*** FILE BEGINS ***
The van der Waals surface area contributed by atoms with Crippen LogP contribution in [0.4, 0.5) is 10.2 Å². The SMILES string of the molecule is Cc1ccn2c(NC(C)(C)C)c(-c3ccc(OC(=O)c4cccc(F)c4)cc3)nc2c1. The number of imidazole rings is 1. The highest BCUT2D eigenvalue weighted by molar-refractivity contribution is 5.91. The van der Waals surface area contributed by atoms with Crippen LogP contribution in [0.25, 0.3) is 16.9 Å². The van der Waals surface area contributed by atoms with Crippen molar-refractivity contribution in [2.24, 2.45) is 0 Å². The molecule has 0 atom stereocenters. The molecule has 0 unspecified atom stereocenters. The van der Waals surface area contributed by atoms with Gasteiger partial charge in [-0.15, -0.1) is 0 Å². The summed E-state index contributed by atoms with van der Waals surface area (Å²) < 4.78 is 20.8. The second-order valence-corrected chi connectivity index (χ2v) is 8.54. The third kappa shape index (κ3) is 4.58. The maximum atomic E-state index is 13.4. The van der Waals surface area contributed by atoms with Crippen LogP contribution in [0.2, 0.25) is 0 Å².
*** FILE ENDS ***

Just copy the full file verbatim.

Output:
The van der Waals surface area contributed by atoms with Crippen LogP contribution in [0.4, 0.5) is 10.2 Å². The SMILES string of the molecule is Cc1ccn2c(NC(C)(C)C)c(-c3ccc(OC(=O)c4cccc(F)c4)cc3)nc2c1. The number of imidazole rings is 1. The highest BCUT2D eigenvalue weighted by molar-refractivity contribution is 5.91. The van der Waals surface area contributed by atoms with Crippen LogP contribution in [0.25, 0.3) is 16.9 Å². The van der Waals surface area contributed by atoms with Crippen molar-refractivity contribution in [2.24, 2.45) is 0 Å². The molecule has 0 atom stereocenters. The molecule has 0 unspecified atom stereocenters. The van der Waals surface area contributed by atoms with Gasteiger partial charge in [-0.15, -0.1) is 0 Å². The summed E-state index contributed by atoms with van der Waals surface area (Å²) < 4.78 is 20.8. The second-order valence-corrected chi connectivity index (χ2v) is 8.54. The third kappa shape index (κ3) is 4.58. The maximum atomic E-state index is 13.4. The van der Waals surface area contributed by atoms with Crippen LogP contribution in [0.2, 0.25) is 0 Å².